Tuesday, September 1, 2009

Stuck truck epitomizes the process of building the new trail through Pinnacle Prairie

Please click on images to go to Flickr photo site and use tool above each to enlarge for better view of truck stuck in soft fill dirt on Pinnacle Foods Inc.'s wet prairie, almost in the Soup Branch of the Town Branch of the West Fork of the White River (a tributary of Northwest Arkansas' main public water source, Beaver Lake). The workers were adding so-called topsoil to the mass of clay, gravel, assorted debris and red dirt already used to fill the land along the trail for the second time. The first layer of unnatural soil added to the edges of the 12-foot-wide trail paved to outmoded city standards washed away days after being applied during heavy rain a few weeks ago. Much of it may be found in the Town Branch, probably seen most easily by looking down from any Town Branch Bridge to the southeast or in the three box culverts under 15th Street about three blocks east of U.S. 71 B (aka South School Avenue.) The work is being done as a condition of approval by subcontractors trying to finish the already occupied Hill Place student apartments.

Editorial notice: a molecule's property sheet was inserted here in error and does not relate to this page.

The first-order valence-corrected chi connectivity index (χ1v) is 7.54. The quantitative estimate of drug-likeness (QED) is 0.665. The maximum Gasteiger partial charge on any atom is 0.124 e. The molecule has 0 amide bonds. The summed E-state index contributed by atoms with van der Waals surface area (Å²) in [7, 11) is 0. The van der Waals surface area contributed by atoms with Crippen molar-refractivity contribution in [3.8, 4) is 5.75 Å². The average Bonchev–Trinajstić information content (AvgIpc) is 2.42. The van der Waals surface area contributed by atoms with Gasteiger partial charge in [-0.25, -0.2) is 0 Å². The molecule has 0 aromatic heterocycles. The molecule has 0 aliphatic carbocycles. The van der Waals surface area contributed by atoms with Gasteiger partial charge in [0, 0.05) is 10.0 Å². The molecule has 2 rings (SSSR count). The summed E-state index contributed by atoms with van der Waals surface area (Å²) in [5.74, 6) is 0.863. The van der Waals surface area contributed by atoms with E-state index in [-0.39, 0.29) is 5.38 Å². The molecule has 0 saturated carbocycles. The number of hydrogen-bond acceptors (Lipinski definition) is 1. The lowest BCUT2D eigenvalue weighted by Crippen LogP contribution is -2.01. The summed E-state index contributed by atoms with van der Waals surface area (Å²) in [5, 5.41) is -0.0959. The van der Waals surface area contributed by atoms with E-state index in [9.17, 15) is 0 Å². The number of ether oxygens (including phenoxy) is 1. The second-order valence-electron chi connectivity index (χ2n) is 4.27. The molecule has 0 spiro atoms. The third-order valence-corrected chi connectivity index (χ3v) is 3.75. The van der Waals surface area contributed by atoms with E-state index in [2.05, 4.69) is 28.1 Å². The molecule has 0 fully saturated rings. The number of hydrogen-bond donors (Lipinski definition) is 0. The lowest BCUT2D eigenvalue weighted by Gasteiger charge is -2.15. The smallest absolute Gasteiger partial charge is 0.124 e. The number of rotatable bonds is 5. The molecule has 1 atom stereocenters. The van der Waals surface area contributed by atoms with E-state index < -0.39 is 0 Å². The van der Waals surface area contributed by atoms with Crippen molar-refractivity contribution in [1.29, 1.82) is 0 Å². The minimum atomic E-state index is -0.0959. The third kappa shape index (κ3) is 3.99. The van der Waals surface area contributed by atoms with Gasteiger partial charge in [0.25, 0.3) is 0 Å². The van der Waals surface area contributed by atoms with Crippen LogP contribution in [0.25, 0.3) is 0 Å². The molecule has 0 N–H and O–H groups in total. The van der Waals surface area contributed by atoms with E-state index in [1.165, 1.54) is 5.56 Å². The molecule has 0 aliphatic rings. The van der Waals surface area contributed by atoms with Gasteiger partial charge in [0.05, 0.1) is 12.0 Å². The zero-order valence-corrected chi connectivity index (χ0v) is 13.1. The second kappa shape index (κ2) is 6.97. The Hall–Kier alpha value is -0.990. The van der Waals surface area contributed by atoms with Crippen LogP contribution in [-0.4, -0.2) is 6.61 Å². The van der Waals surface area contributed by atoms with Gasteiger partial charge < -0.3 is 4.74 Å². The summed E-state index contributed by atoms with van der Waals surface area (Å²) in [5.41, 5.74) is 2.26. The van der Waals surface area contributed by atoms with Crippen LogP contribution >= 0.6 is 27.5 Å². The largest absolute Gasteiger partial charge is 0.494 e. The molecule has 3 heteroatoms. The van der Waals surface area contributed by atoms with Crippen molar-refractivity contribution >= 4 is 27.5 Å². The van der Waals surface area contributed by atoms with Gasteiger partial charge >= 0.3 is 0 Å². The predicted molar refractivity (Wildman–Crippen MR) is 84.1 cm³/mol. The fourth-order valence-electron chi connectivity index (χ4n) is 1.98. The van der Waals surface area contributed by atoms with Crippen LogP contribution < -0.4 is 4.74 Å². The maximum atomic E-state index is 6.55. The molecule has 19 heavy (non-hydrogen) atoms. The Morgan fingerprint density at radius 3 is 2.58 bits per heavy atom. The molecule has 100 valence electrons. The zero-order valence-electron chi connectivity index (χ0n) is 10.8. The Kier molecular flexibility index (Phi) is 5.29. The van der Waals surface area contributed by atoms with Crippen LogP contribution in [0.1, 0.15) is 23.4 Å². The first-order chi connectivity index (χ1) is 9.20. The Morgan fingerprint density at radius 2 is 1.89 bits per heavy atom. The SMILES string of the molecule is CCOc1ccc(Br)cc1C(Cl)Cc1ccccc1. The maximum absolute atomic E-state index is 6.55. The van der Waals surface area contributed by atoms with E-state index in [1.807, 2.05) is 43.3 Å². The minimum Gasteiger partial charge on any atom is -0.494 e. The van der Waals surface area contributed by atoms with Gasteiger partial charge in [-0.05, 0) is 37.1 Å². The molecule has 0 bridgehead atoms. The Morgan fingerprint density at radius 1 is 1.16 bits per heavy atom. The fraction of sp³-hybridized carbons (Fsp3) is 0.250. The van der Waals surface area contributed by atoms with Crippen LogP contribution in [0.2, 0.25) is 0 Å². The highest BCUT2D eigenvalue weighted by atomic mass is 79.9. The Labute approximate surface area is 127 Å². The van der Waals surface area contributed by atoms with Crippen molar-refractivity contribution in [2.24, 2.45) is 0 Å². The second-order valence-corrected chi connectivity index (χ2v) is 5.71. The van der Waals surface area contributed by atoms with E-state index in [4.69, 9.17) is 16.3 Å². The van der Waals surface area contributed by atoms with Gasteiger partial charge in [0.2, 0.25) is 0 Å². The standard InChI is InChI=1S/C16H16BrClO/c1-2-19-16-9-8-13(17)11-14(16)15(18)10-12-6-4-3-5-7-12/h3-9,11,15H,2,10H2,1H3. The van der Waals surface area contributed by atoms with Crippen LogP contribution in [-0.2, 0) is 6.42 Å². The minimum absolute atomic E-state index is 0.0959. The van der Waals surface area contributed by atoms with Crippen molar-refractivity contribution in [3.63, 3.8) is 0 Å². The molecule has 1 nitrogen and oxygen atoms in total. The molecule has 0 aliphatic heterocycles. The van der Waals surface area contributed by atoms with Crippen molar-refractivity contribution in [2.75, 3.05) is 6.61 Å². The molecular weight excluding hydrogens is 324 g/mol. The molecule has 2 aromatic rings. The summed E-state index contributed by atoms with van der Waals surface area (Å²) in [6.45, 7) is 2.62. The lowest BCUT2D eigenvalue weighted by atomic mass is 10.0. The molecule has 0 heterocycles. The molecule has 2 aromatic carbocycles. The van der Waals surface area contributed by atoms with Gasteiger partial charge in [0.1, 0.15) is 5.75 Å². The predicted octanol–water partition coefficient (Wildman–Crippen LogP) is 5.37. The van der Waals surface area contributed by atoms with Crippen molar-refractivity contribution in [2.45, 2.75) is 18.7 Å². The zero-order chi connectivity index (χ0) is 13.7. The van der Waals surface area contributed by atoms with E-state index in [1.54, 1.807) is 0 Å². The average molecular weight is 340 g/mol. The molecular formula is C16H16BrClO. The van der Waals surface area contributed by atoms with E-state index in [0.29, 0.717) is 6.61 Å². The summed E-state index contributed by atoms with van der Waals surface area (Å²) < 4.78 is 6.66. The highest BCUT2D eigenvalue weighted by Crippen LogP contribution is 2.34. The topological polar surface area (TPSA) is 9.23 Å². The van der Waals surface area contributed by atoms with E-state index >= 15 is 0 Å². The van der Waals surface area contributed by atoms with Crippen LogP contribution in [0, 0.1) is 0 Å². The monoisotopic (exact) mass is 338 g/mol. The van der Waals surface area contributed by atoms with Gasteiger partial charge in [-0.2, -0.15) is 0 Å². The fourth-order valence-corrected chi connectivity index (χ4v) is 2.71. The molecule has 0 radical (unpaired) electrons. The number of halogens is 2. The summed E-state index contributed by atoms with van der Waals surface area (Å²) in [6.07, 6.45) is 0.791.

Despite advice to the contrary and repeated publication of photos of the careless trail work that has cost the riparian zones of city streams thousands of trees in recent years, put concrete and black top and red dirt and unnatural soil such as is shown here in the overflow area and flood plains, this latest example of lack of understanding of the watershed concerns is simply a continuation of the poorly conceived policies of the past eight years.
I failed to attend tonight's Fayetteville City Council meeting and tuned into Government Channel too late to hear discussion of the latest update of the trail plan. I fear it was passed without mention of such problems and no new requirements to protect the watershed or the very precious wildlife corridor along the streams. I hope I am wrong.
If we get rain this week and the new dirt washes away, will the city trail administrator tell the contractors to add a few more tons of silt to the site so that the state HIghway Department will have another many dump-truck loads to dredge out of the stream between HIl Place and Beaver Lake as AHTD workers did a few months ago?
Once again, the Hill Place/Aspen Ridge debacle proves the the Town Branch Neighborhood is the "poster child" of ill-begotten development.

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